Recent history shows that Pakistan's current account deficits vary with international oil prices.  Pakistan's trade deficits balloon with rising imported energy prices. One of the keys to managing external account balances lies in reducing the country's dependence on foreign oil and gas. 

Pakistan Power Generation Fuel Mix. Source: Third Pole

It is true that Pakistan has relied on imported fossil fuels to generate electricity. The cost of these expensive imported fuels like furnace oil mainly used by independent power producers (IPPs) has been and continues to be a major contributor to the "exaggerated external demand driven by its rentier economy" referred to by Atif Mian in a recent tweet. However, Pakistan has recently been adding hydronuclear and indigenous coal-fired power plants to gradually reduce dependence on imported fossil fuels. 

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Comment by Riaz Haq on August 8, 2022 at 10:09am

#US wood pellets export booming. #UkraineWar has cut off the supply of compressed-wood pellets from #Russia, #Belarus and #Ukraine to the #power plants in Western #Europe that burn them instead of #coal to reduce #carbon emissions. #energy via @WSJ

The wood-pellet market is on fire.

War has cut off the supply of compressed-wood pellets from Russia, Belarus and Ukraine to the power plants in Western Europe that burn them instead of coal. That has put a premium on pellets from North America, especially the U.S. South.

U.S. export volume, which has climbed steadily over the past decade, is running ahead of last year, when a record of more than 7.4 million metric tons of U.S. wood pellets were sold abroad, according to the Foreign Agricultural Service. The average price before insurance and shipping costs has risen to nearly $170 a metric ton, from around $140 last year.

Prices for on-the-spot deliveries, which can be scarce in a business that runs mostly on long-term supply deals, have jumped to almost twice that, analysts and pellet executives say.

The big winner has been Enviva Inc., EVA 5.69%▲ a Bethesda, Md., company that accounts for the bulk of U.S. wood-pellet exports, and its largest shareholder, New York energy investment firm Riverstone Holdings LLC, AP4 0.00%▲ which has a 42% stake.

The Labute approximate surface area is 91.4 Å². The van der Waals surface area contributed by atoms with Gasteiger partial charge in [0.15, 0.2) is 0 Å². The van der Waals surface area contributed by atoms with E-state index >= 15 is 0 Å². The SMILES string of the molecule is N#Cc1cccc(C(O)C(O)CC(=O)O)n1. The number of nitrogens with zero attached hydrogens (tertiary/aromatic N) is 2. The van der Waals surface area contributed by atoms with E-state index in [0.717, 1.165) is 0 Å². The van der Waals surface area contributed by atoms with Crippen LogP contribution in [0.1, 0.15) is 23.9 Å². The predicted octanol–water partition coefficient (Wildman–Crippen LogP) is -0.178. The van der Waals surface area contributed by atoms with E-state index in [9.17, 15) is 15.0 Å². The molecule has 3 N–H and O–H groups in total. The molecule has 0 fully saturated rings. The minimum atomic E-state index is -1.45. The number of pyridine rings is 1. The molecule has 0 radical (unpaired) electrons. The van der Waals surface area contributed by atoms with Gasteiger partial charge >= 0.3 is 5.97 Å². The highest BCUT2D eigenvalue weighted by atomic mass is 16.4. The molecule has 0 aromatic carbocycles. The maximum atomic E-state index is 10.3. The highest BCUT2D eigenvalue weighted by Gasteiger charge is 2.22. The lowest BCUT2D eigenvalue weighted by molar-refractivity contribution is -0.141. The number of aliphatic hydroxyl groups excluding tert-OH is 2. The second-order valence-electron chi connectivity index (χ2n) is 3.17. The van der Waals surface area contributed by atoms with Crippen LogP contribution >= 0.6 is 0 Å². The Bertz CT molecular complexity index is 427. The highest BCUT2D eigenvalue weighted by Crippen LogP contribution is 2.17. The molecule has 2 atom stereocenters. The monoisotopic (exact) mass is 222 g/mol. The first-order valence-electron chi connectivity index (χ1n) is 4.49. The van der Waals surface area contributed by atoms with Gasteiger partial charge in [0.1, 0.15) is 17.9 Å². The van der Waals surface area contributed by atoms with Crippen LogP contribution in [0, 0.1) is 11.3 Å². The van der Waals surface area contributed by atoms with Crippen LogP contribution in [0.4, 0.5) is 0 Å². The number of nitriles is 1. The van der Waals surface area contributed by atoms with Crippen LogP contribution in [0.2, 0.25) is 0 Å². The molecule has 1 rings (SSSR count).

Enviva’s shares have returned 114%, including price change and dividends, since just before the pandemic lockdowns, better than twice the S&P 500’s 46% total return over that span.

Enviva is building several new pellet plants in the Southern Pine Belt with the aim of doubling production capacity over the next five years. It buys branches, bark, understory brush, sawdust, spindly or diseased logs and other waste wood from landowners and sawmills and processes the fiber into pellets that are about the circumference of a piece of chalk.

The company’s output flows from ports along the Atlantic and the northern Gulf of Mexico to European utilities and through the Panama Canal to Asia. Japan is a big importer, and Enviva has set up a sales outpost in Taiwan ahead of a big state-owned coal plant’s conversion to pellets.

The company on Thursday said it signed five-, 10- and 15-year supply contracts with new customers in Germany. One will burn Enviva’s pellets to produce heat used in a manufacturing process and another is replacing lignite coal and natural gas, which have surged in price even more than pellets. An existing customer elsewhere in Europe agreed to pay a higher price in exchange for more guaranteed volume.


Analysts say changes in government policies are one of the biggest threats to Enviva and others in the pellet business. The European Parliament’s environmental committee in May voted to stop encouraging the burning of woody biomass by eliminating its eligibility for renewable-power subsidies and changing how emissions are counted, but the full parliament would need to sign on to change the rules.

“Particularly amid the war and resulting natural-gas supply crisis, this seems like the worst possible time to change policy on bioenergy,” Raymond James analysts wrote to clients last week. “We doubt that the committee will get its way, at least anytime soon.”

Enviva’s Mr. Keppler said he doesn’t believe Europe’s demand for pellets will slow, given the alternatives. “Europe used to have a natural-gas transition strategy away from coal,” he said. “Today, it’s nothing but risk.”